A bond built through chess: Fairfield families help peers at Bridgeport’s Batalla School
FAIRFIELD — When Matt Tuccillo heard that some students of the Cesar A. Batalla School in Bridgeport and their families were struggling because of the economic impact of the coronavirus pandemic, he said he knew he needed to find a way to help.
Tuccillo is the director of Riverfield Elementary and Roger Ludlowe Middle school chess programs.
In 2018, he and Batalla teacher Ana Batista created what he called a trans-municipal chess program: Riverfield students go to Batalla to teach and play chess with the students there in February. Batalla students come to play at Riverfield in April.
“In February, we take 45 kids there,” Tuccillo said. “I teach a lesson. Our kids then pair up with their kids and show them how to play. Then they have lunch together. Then, in April. It’s the reverse. They come to our school and do the same thing.”
Batista, a bilingual Talented and Gifted Program teacher at Batalla and the recently elected president of the Bridgeport Education Association, said the program was designed, at least in part, to serve as a bridge between urban and suburban students.
While most Batalla students did not have experience with chess before the program, she said, Tuccillo kept them engaged and comfortable learning the fine points of the game.
“Whenever people want to work with our kids, that connection is key whether they’re going to like something or not,” Batista said.
The students from both schools get along great, she said, and if it wasn’t for the uniforms students at Batalla wear, it would be hard to tell them apart. She said the connections extend to all the students and adults who participate.
Once schools shut down because of the spread of COVID-19, Tuccillo said, the program was obviously no longer possible in that form.
Instead, the connection has “shifted to an assistance program for their community which has been hard hit,” he said.
Tuccillo said Batista told him some student’s families have been severely impacted by the coronavirus pandemic, and have been struggling with job, food and housing security as well as virtual learning challenges.
“I was confident that the chess families first, and maybe more (families after), would be able to help,” he said. “Some of our families are hard hit as well. But I just knew people would want to — and many could.”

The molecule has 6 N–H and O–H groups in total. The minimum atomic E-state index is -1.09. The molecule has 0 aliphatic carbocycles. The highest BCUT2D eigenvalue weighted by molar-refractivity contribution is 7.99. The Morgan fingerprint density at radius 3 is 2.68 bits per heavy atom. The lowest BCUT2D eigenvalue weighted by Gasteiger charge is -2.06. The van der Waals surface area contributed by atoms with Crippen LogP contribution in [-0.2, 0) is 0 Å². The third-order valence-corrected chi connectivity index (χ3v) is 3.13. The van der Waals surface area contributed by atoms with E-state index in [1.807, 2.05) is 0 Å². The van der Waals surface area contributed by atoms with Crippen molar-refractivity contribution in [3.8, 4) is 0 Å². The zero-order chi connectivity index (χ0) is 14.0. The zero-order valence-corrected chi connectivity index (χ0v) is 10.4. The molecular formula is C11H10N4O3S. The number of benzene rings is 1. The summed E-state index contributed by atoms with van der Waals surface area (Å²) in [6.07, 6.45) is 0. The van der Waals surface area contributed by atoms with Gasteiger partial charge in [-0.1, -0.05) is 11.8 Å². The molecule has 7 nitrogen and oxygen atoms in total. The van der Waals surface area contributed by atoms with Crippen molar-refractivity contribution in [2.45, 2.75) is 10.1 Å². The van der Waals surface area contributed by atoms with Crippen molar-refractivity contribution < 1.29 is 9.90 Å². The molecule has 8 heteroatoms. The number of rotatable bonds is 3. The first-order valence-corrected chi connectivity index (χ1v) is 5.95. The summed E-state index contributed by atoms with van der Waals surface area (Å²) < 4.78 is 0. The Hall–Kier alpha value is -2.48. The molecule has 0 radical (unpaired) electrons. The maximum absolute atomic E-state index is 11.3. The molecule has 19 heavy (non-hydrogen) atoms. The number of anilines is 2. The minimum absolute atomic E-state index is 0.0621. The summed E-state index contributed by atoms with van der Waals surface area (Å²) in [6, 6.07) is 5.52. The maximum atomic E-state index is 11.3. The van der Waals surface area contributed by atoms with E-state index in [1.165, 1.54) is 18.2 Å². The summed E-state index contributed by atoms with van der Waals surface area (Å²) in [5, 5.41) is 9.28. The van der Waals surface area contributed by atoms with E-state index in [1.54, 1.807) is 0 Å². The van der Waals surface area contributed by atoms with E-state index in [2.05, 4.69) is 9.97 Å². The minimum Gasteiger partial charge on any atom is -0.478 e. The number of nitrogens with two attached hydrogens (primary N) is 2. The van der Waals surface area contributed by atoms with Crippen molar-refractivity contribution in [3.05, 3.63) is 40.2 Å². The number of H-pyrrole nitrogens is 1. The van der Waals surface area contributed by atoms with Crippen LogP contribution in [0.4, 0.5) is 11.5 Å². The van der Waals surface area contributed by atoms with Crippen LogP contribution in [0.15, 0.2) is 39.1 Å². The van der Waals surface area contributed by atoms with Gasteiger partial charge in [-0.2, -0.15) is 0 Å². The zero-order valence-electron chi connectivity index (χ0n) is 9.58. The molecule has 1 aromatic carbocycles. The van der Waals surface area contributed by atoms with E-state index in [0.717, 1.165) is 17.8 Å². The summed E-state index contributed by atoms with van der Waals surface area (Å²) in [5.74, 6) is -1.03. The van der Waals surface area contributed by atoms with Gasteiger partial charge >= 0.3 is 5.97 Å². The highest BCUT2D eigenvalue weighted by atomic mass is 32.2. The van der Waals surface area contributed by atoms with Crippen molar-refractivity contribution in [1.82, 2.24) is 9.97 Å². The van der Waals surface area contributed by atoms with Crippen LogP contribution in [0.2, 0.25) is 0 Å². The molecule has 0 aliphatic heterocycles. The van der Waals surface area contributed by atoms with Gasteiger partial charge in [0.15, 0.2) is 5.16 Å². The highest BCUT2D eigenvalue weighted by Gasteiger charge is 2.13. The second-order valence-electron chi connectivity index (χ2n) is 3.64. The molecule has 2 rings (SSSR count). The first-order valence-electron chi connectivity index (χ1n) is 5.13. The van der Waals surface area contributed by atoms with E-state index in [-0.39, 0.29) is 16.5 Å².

Over the past five weeks, Tuccillo said, Fairfield’s families — most with children in the Riverfield and Ludlowe chess programs — have purchased and reserved about $6,500 worth of Stop & Shop gift cards for families at Batalla.
“You can purchase Stop & Shop gift cards online and have them delivered to a specific store,” Tuccillo said. “So, I’m pairing up specific donor families on our side with specific families in need on their side.”
Tuccillo said he gives the donors the option of connecting with the beneficiary families.
“It’s just the right thing at the right time,” he said. “It could happen to anybody. It helps to have a helping hand, especially one that you didn’t expect. Nobody asked for any of this. It’s just Ana and I working together.”
He said they have also coordinated the donation of “several car loads” of books and clothes, the former organized by grade level and the latter organized by gender and size, to students at Batalla.
“(Batalla) families have to come to the school to drop off homework and pick up more,” Tuccillo said. “So, the idea was, when they come, they can grab a few books, grab a bag of clothes and be on their merry way.”
Batista said the Fairfield community, whether it be through the school system, businesses or universities, have always been very supportive of their neighbors in Bridgeport. She said the program between Batalla and Riverfield is another iteration of that sense of community, with chess as the vehicle driving it.
According to Batista, the way Tuccillo and the Fairfield families has handled the donations has been respectful and thoughtful. She said that all three avenues of donating have been received graciously, adding that moments like that “are just the little special things.”